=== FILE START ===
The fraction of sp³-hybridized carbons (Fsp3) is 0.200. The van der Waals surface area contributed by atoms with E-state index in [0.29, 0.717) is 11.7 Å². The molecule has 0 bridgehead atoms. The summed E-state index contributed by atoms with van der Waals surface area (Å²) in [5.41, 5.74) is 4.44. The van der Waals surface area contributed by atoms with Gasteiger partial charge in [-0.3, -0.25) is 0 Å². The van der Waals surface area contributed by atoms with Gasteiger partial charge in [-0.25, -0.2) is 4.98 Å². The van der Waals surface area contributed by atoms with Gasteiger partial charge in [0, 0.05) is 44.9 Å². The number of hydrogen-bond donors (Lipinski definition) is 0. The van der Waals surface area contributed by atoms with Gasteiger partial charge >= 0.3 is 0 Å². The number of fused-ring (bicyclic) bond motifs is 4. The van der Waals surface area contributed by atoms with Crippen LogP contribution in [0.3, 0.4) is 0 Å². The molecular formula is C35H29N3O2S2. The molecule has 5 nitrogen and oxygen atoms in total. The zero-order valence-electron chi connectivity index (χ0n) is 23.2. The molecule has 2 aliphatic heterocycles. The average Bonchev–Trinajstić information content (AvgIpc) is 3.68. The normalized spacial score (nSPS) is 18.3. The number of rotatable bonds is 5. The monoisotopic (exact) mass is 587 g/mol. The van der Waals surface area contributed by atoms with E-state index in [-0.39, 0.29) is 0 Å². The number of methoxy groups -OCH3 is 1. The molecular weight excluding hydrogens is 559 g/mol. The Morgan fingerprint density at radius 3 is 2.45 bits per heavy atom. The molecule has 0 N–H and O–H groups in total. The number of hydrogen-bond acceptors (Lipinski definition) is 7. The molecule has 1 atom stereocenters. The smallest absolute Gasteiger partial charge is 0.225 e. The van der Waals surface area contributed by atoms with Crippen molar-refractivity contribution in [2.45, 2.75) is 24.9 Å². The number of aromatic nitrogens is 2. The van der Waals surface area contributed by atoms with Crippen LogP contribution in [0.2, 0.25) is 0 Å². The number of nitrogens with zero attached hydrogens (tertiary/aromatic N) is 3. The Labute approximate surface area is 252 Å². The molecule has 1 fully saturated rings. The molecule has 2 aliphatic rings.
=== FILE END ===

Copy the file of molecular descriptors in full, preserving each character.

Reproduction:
The fraction of sp³-hybridized carbons (Fsp3) is 0.200. The van der Waals surface area contributed by atoms with E-state index in [0.29, 0.717) is 11.7 Å². The molecule has 0 bridgehead atoms. The summed E-state index contributed by atoms with van der Waals surface area (Å²) in [5.41, 5.74) is 4.44. The van der Waals surface area contributed by atoms with Gasteiger partial charge in [-0.3, -0.25) is 0 Å². The van der Waals surface area contributed by atoms with Gasteiger partial charge in [-0.25, -0.2) is 4.98 Å². The van der Waals surface area contributed by atoms with Gasteiger partial charge in [0, 0.05) is 44.9 Å². The number of hydrogen-bond donors (Lipinski definition) is 0. The van der Waals surface area contributed by atoms with Gasteiger partial charge >= 0.3 is 0 Å². The number of fused-ring (bicyclic) bond motifs is 4. The van der Waals surface area contributed by atoms with Crippen LogP contribution in [0.3, 0.4) is 0 Å². The molecular formula is C35H29N3O2S2. The molecule has 5 nitrogen and oxygen atoms in total. The zero-order valence-electron chi connectivity index (χ0n) is 23.2. The molecule has 2 aliphatic heterocycles. The average Bonchev–Trinajstić information content (AvgIpc) is 3.68. The normalized spacial score (nSPS) is 18.3. The number of rotatable bonds is 5. The monoisotopic (exact) mass is 587 g/mol. The van der Waals surface area contributed by atoms with E-state index in [-0.39, 0.29) is 0 Å². The number of methoxy groups -OCH3 is 1. The molecular weight excluding hydrogens is 559 g/mol. The Morgan fingerprint density at radius 3 is 2.45 bits per heavy atom. The molecule has 0 N–H and O–H groups in total. The number of hydrogen-bond acceptors (Lipinski definition) is 7. The molecule has 1 atom stereocenters. The smallest absolute Gasteiger partial charge is 0.225 e. The van der Waals surface area contributed by atoms with Crippen molar-refractivity contribution in [2.45, 2.75) is 24.9 Å². The number of aromatic nitrogens is 2. The van der Waals surface area contributed by atoms with Crippen LogP contribution in [0.2, 0.25) is 0 Å². The number of nitrogens with zero attached hydrogens (tertiary/aromatic N) is 3. The Labute approximate surface area is 252 Å². The molecule has 1 fully saturated rings. The molecule has 2 aliphatic rings.